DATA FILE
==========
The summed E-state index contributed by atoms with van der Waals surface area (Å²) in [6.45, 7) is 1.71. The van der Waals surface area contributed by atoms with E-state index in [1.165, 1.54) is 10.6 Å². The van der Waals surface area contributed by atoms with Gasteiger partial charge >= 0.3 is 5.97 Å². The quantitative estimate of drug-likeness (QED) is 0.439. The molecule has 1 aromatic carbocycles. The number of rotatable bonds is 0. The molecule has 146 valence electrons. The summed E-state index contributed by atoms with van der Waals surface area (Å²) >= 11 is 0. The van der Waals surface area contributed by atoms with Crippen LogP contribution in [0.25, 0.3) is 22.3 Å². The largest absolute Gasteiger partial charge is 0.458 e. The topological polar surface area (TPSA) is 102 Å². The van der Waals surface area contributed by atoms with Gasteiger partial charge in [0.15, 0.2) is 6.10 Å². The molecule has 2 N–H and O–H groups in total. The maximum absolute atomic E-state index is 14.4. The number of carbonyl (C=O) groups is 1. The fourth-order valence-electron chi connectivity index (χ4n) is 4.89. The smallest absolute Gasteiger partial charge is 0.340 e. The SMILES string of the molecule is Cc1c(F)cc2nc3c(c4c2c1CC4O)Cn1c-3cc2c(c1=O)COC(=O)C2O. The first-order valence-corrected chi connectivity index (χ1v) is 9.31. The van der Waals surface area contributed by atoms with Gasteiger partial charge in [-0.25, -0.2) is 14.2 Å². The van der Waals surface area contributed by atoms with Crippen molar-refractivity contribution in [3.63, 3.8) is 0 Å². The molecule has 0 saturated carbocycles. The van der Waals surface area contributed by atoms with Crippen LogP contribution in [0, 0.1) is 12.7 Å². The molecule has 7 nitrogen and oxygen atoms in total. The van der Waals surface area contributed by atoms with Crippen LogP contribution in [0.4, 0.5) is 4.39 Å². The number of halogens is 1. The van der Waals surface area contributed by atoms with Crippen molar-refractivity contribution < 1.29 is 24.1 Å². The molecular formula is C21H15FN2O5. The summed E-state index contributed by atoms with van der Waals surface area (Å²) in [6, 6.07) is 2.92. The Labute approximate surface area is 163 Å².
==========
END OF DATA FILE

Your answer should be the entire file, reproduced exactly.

The summed E-state index contributed by atoms with van der Waals surface area (Å²) in [6.45, 7) is 1.71. The van der Waals surface area contributed by atoms with E-state index in [1.165, 1.54) is 10.6 Å². The van der Waals surface area contributed by atoms with Gasteiger partial charge >= 0.3 is 5.97 Å². The quantitative estimate of drug-likeness (QED) is 0.439. The molecule has 1 aromatic carbocycles. The number of rotatable bonds is 0. The molecule has 146 valence electrons. The summed E-state index contributed by atoms with van der Waals surface area (Å²) >= 11 is 0. The van der Waals surface area contributed by atoms with Crippen LogP contribution in [0.25, 0.3) is 22.3 Å². The largest absolute Gasteiger partial charge is 0.458 e. The topological polar surface area (TPSA) is 102 Å². The van der Waals surface area contributed by atoms with Gasteiger partial charge in [0.15, 0.2) is 6.10 Å². The molecule has 2 N–H and O–H groups in total. The maximum absolute atomic E-state index is 14.4. The number of carbonyl (C=O) groups is 1. The fourth-order valence-electron chi connectivity index (χ4n) is 4.89. The smallest absolute Gasteiger partial charge is 0.340 e. The SMILES string of the molecule is Cc1c(F)cc2nc3c(c4c2c1CC4O)Cn1c-3cc2c(c1=O)COC(=O)C2O. The first-order valence-corrected chi connectivity index (χ1v) is 9.31. The van der Waals surface area contributed by atoms with Gasteiger partial charge in [-0.25, -0.2) is 14.2 Å². The van der Waals surface area contributed by atoms with Crippen molar-refractivity contribution in [3.63, 3.8) is 0 Å². The molecule has 0 saturated carbocycles. The van der Waals surface area contributed by atoms with Crippen LogP contribution in [0, 0.1) is 12.7 Å². The molecule has 7 nitrogen and oxygen atoms in total. The van der Waals surface area contributed by atoms with Crippen LogP contribution in [0.4, 0.5) is 4.39 Å². The number of halogens is 1. The van der Waals surface area contributed by atoms with Crippen molar-refractivity contribution < 1.29 is 24.1 Å². The molecular formula is C21H15FN2O5. The summed E-state index contributed by atoms with van der Waals surface area (Å²) in [6, 6.07) is 2.92. The Labute approximate surface area is 163 Å².